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Andhra Pradesh

Area : 2,75,068 sq.km. divided into 23 districts.
Population : 7,61,11,243
Languages : Telugu and Urdu.
Capital : Hyderabad

Twin city :
A former British cantonment, Secunderabad is separated from Hyderabad by the Hussain Sagar Lake.

Commercial Centre :
The 2000-year-old city, Vijayawada situated between the river Krishna and its tributary, Budameru. It is a major railway junction.

Geography :
Lies on the high eastern Deccan Plateau which slopes towards the east coast where the state's major rivers, the Godavari and the Krishna, with its tributary Tungabhadra, make fertile deltas before joining the Bay of Bengal.

Climate :
Hot and humid. On July 7, 1997, Visakhapatnam recorded a temperature of 39.600C, the highest in 100 years.
Major Port : Visakhapatnam, once a small fishing village named after Visakha, the god of valour, is the largest ship building centre in the country and the Eastern headquarters of the Indian Navy.

Rainfall :
110-125 cm annually in the northern areas and 50 cm in the southern parts. Coastal areas are lashed by cyclones during the monsoons, which occur in winter.
At the time of Independence, Telugu-speaking people were distributed in about 21 districts in South India. Twelve of these districts formed part of the Madras Presidency and the other nine constituted the princely state of Hyderabad which was ruled by the Nizam.
The Nizam sought to become an independent ruler after the British had left India. But the tide of history was against him and after a brief 'police action' in 1949, Hyderabad became a part of the Indian Union.


Andhra came into being on October 1, 1953. It was formed from Telugu-speaking areas that were separated from Madras Presidency. The capital was Kurnool.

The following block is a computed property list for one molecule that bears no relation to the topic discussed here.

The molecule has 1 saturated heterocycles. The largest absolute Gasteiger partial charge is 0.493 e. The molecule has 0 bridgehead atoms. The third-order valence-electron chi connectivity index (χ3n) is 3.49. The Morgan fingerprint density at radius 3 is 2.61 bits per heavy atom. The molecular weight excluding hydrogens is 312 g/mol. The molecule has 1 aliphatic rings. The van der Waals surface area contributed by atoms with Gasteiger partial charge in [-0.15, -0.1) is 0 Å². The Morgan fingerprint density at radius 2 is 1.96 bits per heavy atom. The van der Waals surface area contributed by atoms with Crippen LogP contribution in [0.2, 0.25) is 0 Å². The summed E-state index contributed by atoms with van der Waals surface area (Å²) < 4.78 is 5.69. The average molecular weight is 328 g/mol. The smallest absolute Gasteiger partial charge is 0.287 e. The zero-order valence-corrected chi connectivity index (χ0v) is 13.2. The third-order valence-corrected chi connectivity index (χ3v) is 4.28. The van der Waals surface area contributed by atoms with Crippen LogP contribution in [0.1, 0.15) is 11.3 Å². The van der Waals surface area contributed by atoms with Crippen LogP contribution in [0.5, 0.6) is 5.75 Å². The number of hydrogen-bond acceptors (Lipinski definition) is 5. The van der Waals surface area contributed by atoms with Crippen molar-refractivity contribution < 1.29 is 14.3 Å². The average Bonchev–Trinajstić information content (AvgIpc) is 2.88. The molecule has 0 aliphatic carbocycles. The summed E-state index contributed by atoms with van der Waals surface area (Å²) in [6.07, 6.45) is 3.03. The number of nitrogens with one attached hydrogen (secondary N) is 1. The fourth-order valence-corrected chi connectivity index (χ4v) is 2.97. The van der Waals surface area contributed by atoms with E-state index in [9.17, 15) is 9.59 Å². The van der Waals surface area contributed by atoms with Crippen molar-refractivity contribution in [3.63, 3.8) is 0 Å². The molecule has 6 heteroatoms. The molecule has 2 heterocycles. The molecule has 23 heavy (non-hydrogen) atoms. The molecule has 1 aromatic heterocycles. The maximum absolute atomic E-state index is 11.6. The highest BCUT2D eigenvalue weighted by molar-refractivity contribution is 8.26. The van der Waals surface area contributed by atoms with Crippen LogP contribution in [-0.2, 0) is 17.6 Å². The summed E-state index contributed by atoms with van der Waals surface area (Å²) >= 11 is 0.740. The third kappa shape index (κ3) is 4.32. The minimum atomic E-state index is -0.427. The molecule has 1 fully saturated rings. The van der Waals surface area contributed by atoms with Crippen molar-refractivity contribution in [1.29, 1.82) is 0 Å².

It was the first state formed on the basis of language.
Later, the nine districts that had been ruled by the Nizam were added to the state and the present-day Andhra Pradesh was established on November 1, 1956.

Hyderabad became the capital of the new state.

The Glory of Andhra
The Satavahanas (230 B.C. - 200 A.D.), the oldest of the dynasties that ruled over South India, were Andhras. They held sway over the whole of the Deccan and far into Northern India.
Krishnadevaraya, the most distinguished ruler of the Vijayanagara empire in the south, was also of Andhra origin. A patron of art and literature, he was the author of a poetic work in Telugu.
The Kakatiyas were the other famous rulers of Andhra.
The last of the famous dynasties that ruled in this region was the Qutubshahi dynasty. They built the Golconda fort and the city of Hyderabad.
Hyderabad's famous landmark, the 55-metre high Charminar, was built in 1591 by Sultan Muhammad Quli to commemorate the end of plague.
The Hussain Sagar Lake which divides Hyderabad and Secunderabad has in its midst the 350 tonne, 16- metre high statue of Buddha.
The historic fort of Golconda, once the headquarters of the Qutb Shahi Sultans, has a unique acoustics system : a clap at the entrance below can be heard in the Darbar Hall atop the hill. Golconda was considered impregnable but fell to Aurangzeb.
One of the highest masonry dams in the world, the Nagarjuna Sagar built in 1960, is at a site which was once an ancient Buddhist settlement, Nagarjuna Konda.
The 3560 sq km Nagarjuna-sagar Srisailam Sanctuary is the largest tiger reserve in India.
Built in the 12th century by Raja Rajendra, a Chola king, the Vayudeva temple in Sri Kalahasti is the only shrine in the country dedicated to the god of wind, Vayu.
The 16th century Veerabhadra Temple in Lepakshi has pillars that do not quite touch the ground. One can pass a cloth between the underside of the pillar and the floor.
The richest temple in the country, the Tirupati temple perched at a height of 860 metres on the Tirumala Hills in the Chittoor district has the 2-metre high statue of Lord Venkateswara or Sri Balaji standing on a lotus. A gold-covered Vimana adorns the sanctum sanctorum.
The classical dance form, Kuchipudi originated in Kuchelapuram in Andhra.



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